For all his big match displays, his cult status with the fans etc, I feel that we often were more effective without him. Nothing against the guy, but 8 sendings off were a disgrace and show a lack of self-control. As Joe Royle rightly said at the time, Duncan was a legend in his own lunch hour! I just think of what could have been with him.

Dave Abrahams
8 Posted 19/08/2014 at 12:03:00
When Everton got beat on the opening day of the season at Leicester City in 1958-59 a centre forward made his debut; his name was Peter Harburn. Unfortunately, he was worse than Brett Angell or Bernie Wright. He got injured once, at his own home, by running into the clothes line in the garden, nearly blinding himself!!!

I don’t know where he went after that...

Graham Reed
9 Posted 19/08/2014 at 14:10:22
I think the away league game in 67-8 was the first time that the yellow/amber shirts with blue socks and yellow/amber socks was worn. That sounds right as it was that season that I first remember seeing that kit and none of the previous away games would have needed a change of colour.
Steve Barr
10 Posted 19/08/2014 at 14:55:55
Graham @#9. He moved on to Scunthorpe United for a couple of seasons, scored a few there and then onto Workington before moving onto non-league. I lived in Scunthorpe back then and actually saw him play at the Old Show Ground as a kid!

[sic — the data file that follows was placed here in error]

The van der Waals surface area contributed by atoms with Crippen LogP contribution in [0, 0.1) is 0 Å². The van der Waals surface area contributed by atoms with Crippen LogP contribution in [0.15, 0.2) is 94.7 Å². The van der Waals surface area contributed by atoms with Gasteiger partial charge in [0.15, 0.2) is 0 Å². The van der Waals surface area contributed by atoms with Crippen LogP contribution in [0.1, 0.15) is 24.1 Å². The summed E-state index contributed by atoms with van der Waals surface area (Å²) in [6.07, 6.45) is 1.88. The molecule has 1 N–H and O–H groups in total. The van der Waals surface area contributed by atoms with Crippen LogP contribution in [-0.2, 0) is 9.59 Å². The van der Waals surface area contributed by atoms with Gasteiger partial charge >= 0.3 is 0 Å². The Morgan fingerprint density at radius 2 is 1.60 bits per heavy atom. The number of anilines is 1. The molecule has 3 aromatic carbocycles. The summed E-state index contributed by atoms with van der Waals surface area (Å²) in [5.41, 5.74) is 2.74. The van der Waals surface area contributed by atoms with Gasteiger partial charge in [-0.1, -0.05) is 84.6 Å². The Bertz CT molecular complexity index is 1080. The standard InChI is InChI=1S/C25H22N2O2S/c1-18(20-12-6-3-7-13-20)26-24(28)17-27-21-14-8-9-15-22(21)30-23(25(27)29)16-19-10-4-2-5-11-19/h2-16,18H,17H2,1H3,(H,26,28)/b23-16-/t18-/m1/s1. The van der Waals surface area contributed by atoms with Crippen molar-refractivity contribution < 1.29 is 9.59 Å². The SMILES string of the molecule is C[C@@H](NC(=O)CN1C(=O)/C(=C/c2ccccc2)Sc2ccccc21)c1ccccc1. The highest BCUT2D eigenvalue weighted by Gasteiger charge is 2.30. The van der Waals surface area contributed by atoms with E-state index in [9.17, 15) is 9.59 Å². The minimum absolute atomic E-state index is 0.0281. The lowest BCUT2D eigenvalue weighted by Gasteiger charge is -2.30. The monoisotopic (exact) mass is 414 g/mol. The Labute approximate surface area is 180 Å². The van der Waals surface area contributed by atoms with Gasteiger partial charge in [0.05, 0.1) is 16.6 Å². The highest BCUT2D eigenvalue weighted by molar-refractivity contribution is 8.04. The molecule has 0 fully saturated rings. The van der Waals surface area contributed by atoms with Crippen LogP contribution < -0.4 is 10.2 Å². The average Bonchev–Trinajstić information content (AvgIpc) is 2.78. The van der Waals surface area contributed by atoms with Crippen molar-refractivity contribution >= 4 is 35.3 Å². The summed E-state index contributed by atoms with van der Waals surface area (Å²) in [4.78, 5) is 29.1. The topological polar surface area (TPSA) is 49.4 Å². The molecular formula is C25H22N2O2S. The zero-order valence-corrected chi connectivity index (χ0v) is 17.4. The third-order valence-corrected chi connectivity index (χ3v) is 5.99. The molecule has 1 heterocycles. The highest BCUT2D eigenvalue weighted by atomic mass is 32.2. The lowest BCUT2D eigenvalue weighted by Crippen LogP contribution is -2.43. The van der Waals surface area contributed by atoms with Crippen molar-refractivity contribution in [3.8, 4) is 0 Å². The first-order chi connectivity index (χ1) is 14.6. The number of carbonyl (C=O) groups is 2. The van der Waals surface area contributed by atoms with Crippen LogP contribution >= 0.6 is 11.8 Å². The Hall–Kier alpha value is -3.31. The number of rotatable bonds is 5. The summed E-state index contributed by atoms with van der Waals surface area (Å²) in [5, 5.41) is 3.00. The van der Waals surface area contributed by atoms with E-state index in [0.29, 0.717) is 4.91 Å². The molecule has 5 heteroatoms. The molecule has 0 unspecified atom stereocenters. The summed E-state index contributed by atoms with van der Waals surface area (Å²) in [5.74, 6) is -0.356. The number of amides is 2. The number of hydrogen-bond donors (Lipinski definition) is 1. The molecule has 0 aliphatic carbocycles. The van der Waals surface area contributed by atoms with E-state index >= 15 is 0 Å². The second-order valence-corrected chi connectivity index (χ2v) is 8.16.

Steve Barr
11 Posted 19/08/2014 at 15:33:31
Sorry, I meant Dave @#8 re Peter Harburn!
Dave Abrahams
12 Posted 19/08/2014 at 15:43:59
Thanks Steve (11), I’m sure they signed him from Brighton. I wish they hadn’t.
Ray Roche
13 Posted 19/08/2014 at 17:55:42
I thought that the Everton v Leicester match on 30/11/1968 might have got a mention..we won 7-1 with Shilton in goal for them! I remember it well, it was my birthday.
Patrick Murphy
14 Posted 19/08/2014 at 18:13:32
Ray - it definitely will mate in the return game at Goodison later in the season - I'll make a note and send you many happy returns in that article. This article focussed purely on Everton's matches at Leicester City.
Patrick Murphy
15 Posted 19/08/2014 at 18:16:50
Also Ray you also share your Birthday with Andy Gray and Gary Lineker both born on St. Andrews Day.
Ray Roche
16 Posted 19/08/2014 at 18:22:29
Thanks, Patrick, being a bit of a clown I hadn't realised that the article was away games.... then again, I am writing this without my carer.

I didn't realise that I shared a birthday with such extinguished company. Or should it be distinguished.

It was also Churchill's birthday. That's Winston, not that annoying dog...

Very good read as well, look forward to any more you may do.